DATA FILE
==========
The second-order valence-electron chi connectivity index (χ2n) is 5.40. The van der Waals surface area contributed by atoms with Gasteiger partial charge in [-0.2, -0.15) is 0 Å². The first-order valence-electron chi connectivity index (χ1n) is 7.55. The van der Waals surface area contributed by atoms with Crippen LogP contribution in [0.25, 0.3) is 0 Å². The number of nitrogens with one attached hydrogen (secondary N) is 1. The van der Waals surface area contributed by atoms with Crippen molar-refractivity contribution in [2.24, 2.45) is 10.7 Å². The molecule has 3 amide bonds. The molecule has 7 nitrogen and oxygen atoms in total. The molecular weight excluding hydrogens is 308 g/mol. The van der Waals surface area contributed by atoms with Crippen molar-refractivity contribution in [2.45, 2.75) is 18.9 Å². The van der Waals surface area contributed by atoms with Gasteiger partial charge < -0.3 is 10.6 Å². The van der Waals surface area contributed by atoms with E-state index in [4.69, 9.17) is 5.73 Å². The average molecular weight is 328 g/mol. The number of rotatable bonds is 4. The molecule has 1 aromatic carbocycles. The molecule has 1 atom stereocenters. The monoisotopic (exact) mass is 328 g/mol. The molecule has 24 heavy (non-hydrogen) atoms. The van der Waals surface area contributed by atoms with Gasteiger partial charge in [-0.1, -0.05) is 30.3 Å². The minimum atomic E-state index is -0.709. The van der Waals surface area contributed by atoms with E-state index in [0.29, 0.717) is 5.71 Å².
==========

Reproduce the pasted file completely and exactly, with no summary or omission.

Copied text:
The second-order valence-electron chi connectivity index (χ2n) is 5.40. The van der Waals surface area contributed by atoms with Gasteiger partial charge in [-0.2, -0.15) is 0 Å². The first-order valence-electron chi connectivity index (χ1n) is 7.55. The van der Waals surface area contributed by atoms with Crippen LogP contribution in [0.25, 0.3) is 0 Å². The number of nitrogens with one attached hydrogen (secondary N) is 1. The van der Waals surface area contributed by atoms with Crippen molar-refractivity contribution in [2.24, 2.45) is 10.7 Å². The molecule has 3 amide bonds. The molecule has 7 nitrogen and oxygen atoms in total. The molecular weight excluding hydrogens is 308 g/mol. The van der Waals surface area contributed by atoms with Crippen molar-refractivity contribution in [2.45, 2.75) is 18.9 Å². The van der Waals surface area contributed by atoms with Gasteiger partial charge < -0.3 is 10.6 Å². The van der Waals surface area contributed by atoms with E-state index in [4.69, 9.17) is 5.73 Å². The average molecular weight is 328 g/mol. The number of rotatable bonds is 4. The molecule has 1 aromatic carbocycles. The molecule has 1 atom stereocenters. The monoisotopic (exact) mass is 328 g/mol. The molecule has 24 heavy (non-hydrogen) atoms. The van der Waals surface area contributed by atoms with Gasteiger partial charge in [-0.1, -0.05) is 30.3 Å². The minimum atomic E-state index is -0.709. The van der Waals surface area contributed by atoms with E-state index in [0.29, 0.717) is 5.71 Å².